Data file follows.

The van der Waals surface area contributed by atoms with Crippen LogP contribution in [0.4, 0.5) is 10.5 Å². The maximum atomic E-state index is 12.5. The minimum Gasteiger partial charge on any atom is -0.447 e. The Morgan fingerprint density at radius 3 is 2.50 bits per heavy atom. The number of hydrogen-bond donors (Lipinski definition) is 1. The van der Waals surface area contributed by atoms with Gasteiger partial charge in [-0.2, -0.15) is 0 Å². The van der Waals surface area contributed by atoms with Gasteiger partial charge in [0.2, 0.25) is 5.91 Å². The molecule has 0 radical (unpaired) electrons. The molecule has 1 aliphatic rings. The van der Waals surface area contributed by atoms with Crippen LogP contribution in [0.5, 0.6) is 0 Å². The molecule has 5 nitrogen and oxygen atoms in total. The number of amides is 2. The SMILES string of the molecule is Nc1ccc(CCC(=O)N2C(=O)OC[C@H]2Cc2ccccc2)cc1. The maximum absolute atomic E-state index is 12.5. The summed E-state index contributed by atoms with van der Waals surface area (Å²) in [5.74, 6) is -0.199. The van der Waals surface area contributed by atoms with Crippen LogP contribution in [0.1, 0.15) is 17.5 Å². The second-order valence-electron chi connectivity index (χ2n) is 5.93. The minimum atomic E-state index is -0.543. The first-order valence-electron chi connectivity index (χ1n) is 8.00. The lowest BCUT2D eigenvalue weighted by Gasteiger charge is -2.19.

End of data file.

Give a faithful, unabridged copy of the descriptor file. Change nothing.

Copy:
The van der Waals surface area contributed by atoms with Crippen LogP contribution in [0.4, 0.5) is 10.5 Å². The maximum atomic E-state index is 12.5. The minimum Gasteiger partial charge on any atom is -0.447 e. The Morgan fingerprint density at radius 3 is 2.50 bits per heavy atom. The number of hydrogen-bond donors (Lipinski definition) is 1. The van der Waals surface area contributed by atoms with Gasteiger partial charge in [-0.2, -0.15) is 0 Å². The van der Waals surface area contributed by atoms with Gasteiger partial charge in [0.2, 0.25) is 5.91 Å². The molecule has 0 radical (unpaired) electrons. The molecule has 1 aliphatic rings. The van der Waals surface area contributed by atoms with Crippen LogP contribution in [0.5, 0.6) is 0 Å². The molecule has 5 nitrogen and oxygen atoms in total. The number of amides is 2. The SMILES string of the molecule is Nc1ccc(CCC(=O)N2C(=O)OC[C@H]2Cc2ccccc2)cc1. The maximum absolute atomic E-state index is 12.5. The summed E-state index contributed by atoms with van der Waals surface area (Å²) in [5.74, 6) is -0.199. The van der Waals surface area contributed by atoms with Crippen LogP contribution in [0.1, 0.15) is 17.5 Å². The second-order valence-electron chi connectivity index (χ2n) is 5.93. The minimum atomic E-state index is -0.543. The first-order valence-electron chi connectivity index (χ1n) is 8.00. The lowest BCUT2D eigenvalue weighted by Gasteiger charge is -2.19.